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Adventure Activities in North Sikkim

North Sikkim

Wedged between the Himalayan nations of Nepal and Bhutan, serene Sikkim lies at the foot of the immense Kanchenjunga, the world’s third highest peak. Thundering rivers, forests of magnolia and cardamom and pretty copses of fruit embellish this tiny corner of India blessed by nature’s bounty.
Much of the often jaw-dropping scenery of north Sikkim is inaccessible (visitors require permits). But if you do manage to make it, you can’t but help admire the beautiful alpine and (higher up) tundra terrain, the latter the home of such species as the snow leopard (rarely spotted) and the bharal, the Himalayan blue sheep.
Mangan, the administrative centre of north Sikkim, is located high up the Teesta Valley, and is the trailhead to a handful of interesting treks. Base yourself in this small town with its bustling bazaar.


Buddhism arrived in Sikkim via Tibet, in the 13th century, later taking on a local form in the 17th century, following the crowning of the first chogyal (“righteous king”) in 1642. Back then, the kingdom of Sikkim embraced Nepal’s east, northern Bengal, Darjeeling and western Bhutan. Over time, however, territory was lost to Nepal, Bhutan and the British. And when the British brought in Nepalese workers to work on the tea plantations at the end of the 19th century, a process was started that would lead to a decline in Tibetan influence in Sikkim; Nepalese today make up the majority in the state. Sikkim holds a special status within the Indian union (it’s a tax-free zone), and also holds strategic importance, going back to a time in the 1960s when the Chinese threat to the north was especially marked.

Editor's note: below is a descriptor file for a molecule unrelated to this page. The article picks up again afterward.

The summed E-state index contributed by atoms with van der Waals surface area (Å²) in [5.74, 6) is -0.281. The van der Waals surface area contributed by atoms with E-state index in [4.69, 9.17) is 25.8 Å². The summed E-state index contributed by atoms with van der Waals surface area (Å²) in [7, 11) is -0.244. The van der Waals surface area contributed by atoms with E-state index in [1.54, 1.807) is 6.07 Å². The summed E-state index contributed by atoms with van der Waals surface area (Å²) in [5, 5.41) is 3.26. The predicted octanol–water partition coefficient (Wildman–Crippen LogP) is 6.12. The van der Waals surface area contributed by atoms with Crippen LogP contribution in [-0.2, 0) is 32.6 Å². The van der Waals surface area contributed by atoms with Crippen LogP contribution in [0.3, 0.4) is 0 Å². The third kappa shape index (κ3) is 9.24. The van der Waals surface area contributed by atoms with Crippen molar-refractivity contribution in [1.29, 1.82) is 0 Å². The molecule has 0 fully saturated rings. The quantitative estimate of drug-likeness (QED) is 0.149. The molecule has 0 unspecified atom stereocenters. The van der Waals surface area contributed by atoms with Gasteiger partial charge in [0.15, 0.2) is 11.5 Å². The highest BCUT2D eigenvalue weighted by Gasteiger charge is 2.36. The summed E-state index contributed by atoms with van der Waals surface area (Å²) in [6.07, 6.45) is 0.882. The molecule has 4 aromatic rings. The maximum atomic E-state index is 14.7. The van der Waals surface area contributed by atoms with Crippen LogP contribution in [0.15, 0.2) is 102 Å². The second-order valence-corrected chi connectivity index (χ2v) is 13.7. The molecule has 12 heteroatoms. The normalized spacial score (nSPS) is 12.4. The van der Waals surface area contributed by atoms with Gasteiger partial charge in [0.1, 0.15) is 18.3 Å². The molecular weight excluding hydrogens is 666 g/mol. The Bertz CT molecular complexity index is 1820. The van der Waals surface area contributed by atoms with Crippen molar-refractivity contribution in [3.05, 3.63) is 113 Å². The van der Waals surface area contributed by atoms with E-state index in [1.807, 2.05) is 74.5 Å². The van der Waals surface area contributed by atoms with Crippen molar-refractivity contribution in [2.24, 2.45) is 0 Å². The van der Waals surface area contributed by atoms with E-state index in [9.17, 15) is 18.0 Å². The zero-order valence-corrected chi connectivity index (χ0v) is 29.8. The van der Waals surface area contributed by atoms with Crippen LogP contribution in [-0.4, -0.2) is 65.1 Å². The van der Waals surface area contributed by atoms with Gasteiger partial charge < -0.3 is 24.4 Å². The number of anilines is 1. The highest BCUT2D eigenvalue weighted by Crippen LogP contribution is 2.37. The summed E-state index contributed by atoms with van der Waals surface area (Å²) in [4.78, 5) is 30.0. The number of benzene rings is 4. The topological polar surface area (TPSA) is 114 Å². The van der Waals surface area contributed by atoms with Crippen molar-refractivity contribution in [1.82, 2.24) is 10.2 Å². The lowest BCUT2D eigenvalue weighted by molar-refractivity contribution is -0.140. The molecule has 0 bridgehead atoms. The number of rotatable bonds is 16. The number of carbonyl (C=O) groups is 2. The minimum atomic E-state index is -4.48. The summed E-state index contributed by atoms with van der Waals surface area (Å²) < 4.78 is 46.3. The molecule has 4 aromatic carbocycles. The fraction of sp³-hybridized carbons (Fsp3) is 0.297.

Rimmed to the north by the Tibetan plateau, often-glacial North Sikkim is home to remote river valleys (Teesta, Yumthang), and the sacred Lake Gurudongma, one of the highest lakes on the planet (17093ft, 5210m). The gorgeous Gurudongma, situated on the Tibetan plateau, is also the source of the Teesta River.


While the rainy season is best avoided, winters (November to February) get frightfully cold – some valleys in the icy north (Yumthang, Tsopta) see temperatures plummeting as early as October (going as low as -40C over the winter). The ideal time to visit the north of Sikkim is during early summer and summer (April, May, June), and just after the climax of the monsoons (September).

How to reach

Mangan, the district centre of Sikkim’s north, is north of Gangtok, and can be reached via the monastery town of Phodong. Singhik is further ahead (70km from Gangtok).

Getting Around

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